Look at a catalog you want to write for. Find a copy block you feel can be improved. Rewrite that copy block. Put the original and your rewrite into a Word document. Including graphics is fine, but don’t stress over them. Concentrate on the words. The marketing director wants to know if you can write compelling catalog copy.

Do this for five to 10 catalog items. Let your copy sit overnight.

Day 3

Step #5: Review your samples.

Take a look at the samples you wrote with fresh eyes. Make any revisions you think will improve the copy. When you’re satisfied with the copy, show it to someone who shares your passion and get his feedback … preferably using AWAI’s Peer Review process. (More about the Peer Review process coming soon.) Make your final changes based on that feedback.

Now it’s time to take the next, big step.

Step #6: Introduce yourself.

Email the potential client the Word document with your sample catalog copy.

While some copywriters disagree with me on this next point, I feel it’s important to soft pedal the “I can really improve your lousy copy” approach. You never know who wrote the copy you’re trying to beat. It could be the person you’re sending your sample to.

Instead, tell the marketing director how much you enjoy looking at their catalog. Explain that you’re a catalog copywriter and are sending several sample descriptions to show how you can help them with their copywriting needs.

A beautiful thing about prospecting for clients this way is this: You can personalize your samples and still churn out one sample a day. Or more.

In just three days, you’ve taken a huge leap toward becoming a successful catalog copywriter. You now have a list of top-quality clients who you want to work for and who are likely to hire you.

You’ve made samples that are targeted to your potential clients – specific, targeted samples that greatly improve your chances of landing a profitable copywriting gig.

And most crucial: You’ve sent out your samples, letting your potential clients know that you’re here … you’re available … and you’re capable.

Once you get a client wanting your services, the next step is obvious …

And Then, One More Step for When the Big Day Arrives

Step #7: Setting reasonable (for you) fees.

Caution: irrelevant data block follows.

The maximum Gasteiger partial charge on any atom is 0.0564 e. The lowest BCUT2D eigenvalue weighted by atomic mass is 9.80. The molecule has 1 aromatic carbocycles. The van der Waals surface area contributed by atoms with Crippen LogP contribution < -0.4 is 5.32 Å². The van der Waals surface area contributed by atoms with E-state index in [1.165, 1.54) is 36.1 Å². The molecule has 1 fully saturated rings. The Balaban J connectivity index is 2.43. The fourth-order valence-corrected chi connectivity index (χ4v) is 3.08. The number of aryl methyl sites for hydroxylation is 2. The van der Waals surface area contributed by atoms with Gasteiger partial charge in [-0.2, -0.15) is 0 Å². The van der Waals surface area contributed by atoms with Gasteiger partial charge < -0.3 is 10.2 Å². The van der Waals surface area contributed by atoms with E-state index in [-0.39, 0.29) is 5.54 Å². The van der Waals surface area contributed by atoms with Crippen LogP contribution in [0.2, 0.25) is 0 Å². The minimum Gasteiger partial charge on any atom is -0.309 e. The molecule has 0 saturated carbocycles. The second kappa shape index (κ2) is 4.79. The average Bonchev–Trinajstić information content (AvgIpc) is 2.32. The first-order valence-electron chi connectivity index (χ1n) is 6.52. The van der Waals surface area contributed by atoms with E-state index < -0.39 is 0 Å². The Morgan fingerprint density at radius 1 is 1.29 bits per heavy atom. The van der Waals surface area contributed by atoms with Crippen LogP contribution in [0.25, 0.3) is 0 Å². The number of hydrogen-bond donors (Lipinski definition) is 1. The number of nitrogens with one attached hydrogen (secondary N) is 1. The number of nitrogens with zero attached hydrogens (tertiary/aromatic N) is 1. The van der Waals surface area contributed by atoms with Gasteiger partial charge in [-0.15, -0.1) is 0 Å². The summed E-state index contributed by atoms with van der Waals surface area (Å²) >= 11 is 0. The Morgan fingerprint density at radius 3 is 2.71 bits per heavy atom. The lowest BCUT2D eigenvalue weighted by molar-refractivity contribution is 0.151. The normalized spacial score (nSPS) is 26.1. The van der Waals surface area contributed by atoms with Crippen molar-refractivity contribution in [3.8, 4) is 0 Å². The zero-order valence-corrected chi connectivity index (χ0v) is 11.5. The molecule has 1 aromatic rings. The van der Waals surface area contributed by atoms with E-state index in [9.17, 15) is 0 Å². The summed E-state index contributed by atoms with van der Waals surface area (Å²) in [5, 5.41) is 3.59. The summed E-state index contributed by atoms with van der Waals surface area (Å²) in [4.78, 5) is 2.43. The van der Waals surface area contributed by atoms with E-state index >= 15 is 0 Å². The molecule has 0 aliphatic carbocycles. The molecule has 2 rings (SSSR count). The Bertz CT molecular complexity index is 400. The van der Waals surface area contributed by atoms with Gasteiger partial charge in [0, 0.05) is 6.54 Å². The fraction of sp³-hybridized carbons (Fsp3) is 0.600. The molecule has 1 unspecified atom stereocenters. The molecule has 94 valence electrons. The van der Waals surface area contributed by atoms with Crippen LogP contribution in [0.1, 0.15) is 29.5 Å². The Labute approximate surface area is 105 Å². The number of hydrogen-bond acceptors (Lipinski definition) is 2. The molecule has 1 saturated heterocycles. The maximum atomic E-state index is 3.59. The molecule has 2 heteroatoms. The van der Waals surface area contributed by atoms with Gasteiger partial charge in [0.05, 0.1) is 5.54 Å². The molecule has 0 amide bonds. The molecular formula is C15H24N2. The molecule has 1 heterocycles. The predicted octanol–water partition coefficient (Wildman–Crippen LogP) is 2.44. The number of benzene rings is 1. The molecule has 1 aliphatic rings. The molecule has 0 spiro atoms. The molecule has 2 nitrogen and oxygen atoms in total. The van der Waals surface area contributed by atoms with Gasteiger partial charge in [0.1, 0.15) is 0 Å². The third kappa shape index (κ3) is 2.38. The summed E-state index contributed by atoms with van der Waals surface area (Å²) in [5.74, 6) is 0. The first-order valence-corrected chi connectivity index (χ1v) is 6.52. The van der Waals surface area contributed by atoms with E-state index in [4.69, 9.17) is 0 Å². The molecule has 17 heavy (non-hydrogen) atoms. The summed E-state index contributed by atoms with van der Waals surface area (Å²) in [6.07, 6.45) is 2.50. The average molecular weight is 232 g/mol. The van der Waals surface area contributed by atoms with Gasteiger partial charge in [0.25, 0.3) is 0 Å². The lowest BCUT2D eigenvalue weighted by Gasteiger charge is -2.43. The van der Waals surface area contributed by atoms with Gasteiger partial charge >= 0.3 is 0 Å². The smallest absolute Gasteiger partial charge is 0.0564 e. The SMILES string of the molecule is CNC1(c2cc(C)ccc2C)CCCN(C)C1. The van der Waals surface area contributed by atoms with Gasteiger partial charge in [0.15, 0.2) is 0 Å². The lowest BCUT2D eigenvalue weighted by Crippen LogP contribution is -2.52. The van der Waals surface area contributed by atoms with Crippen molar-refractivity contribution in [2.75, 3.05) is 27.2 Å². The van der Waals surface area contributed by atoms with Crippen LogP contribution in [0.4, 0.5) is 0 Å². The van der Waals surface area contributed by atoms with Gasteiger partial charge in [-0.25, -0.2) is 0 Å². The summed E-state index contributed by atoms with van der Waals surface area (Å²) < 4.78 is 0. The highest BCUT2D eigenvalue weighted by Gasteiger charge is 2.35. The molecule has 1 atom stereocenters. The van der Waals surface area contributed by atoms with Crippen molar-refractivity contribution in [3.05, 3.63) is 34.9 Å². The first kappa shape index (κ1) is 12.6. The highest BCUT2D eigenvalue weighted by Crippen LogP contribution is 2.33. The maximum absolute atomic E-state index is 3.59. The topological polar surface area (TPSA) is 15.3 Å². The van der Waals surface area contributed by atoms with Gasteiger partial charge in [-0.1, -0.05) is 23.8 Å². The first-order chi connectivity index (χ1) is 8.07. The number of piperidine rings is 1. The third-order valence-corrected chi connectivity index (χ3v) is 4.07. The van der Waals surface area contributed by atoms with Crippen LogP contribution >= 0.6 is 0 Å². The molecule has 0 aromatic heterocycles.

While it’s easy to earn $100 or more an hour writing catalog copy, Herschell tells us you never want to charge by the hour. He calls it “a good way to commit suicide.” Nobody wants to pay by the hour, especially to an unknown source. The best way is by the copy block.

Figure charging about $50 to $100 for small copy blocks (50 to 120 words), and up to $250 for larger copy blocks.

If the copy takes up a full page or more, then you’ll charge more. If you’re writing for a large retailer like Sharper Image, you can charge upwards of $1,000 for a page.

For a smaller company, you would negotiate for between $250 and $500 per page. Of course, anytime you negotiate fees, you want to be careful about low-balling.

If you feel you must settle for a low-ball figure because you’re just starting out, tell the client you’re offering him a one-time or limited-time special. That normally your fees would be higher.

If you’ve done a good job with your samples (and I know you will), your work speaks for itself. In 30 days, there’s no reason you can’t have 10 hot offers.

And if you send out just one sample per day, Herschell assures us that in a short amount of time, you will have legitimate offers of work.

Study the Masters … and You’ll Become One, Too

While you don’t necessarily want to target the top catalogers your first time out, you will want to write for them when you’ve honed your craft.

So Herschell advises that as soon as you decide you want to be a top catalog copywriter, you should start studying the leading catalogs. His favorite ones to study include Harry & David, Orvis, Williams-Sonoma, and Levenger. To that list, you should add all of the Top Mailers you got in last week’s Copywriting Insider. These really are the best places to see how master copywriters do it.

This niche is not about to cool off anytime soon. But if you want to start earning a six-figure income doing some of the easiest copywriting you can imagine quickly, right now is the perfect time to start. The sooner you start, the sooner you’ll join the ranks of the highest-paid catalog copywriters.

The Professional Writers’ Alliance

The Professional Writers’ Alliance

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Published: November 11, 2008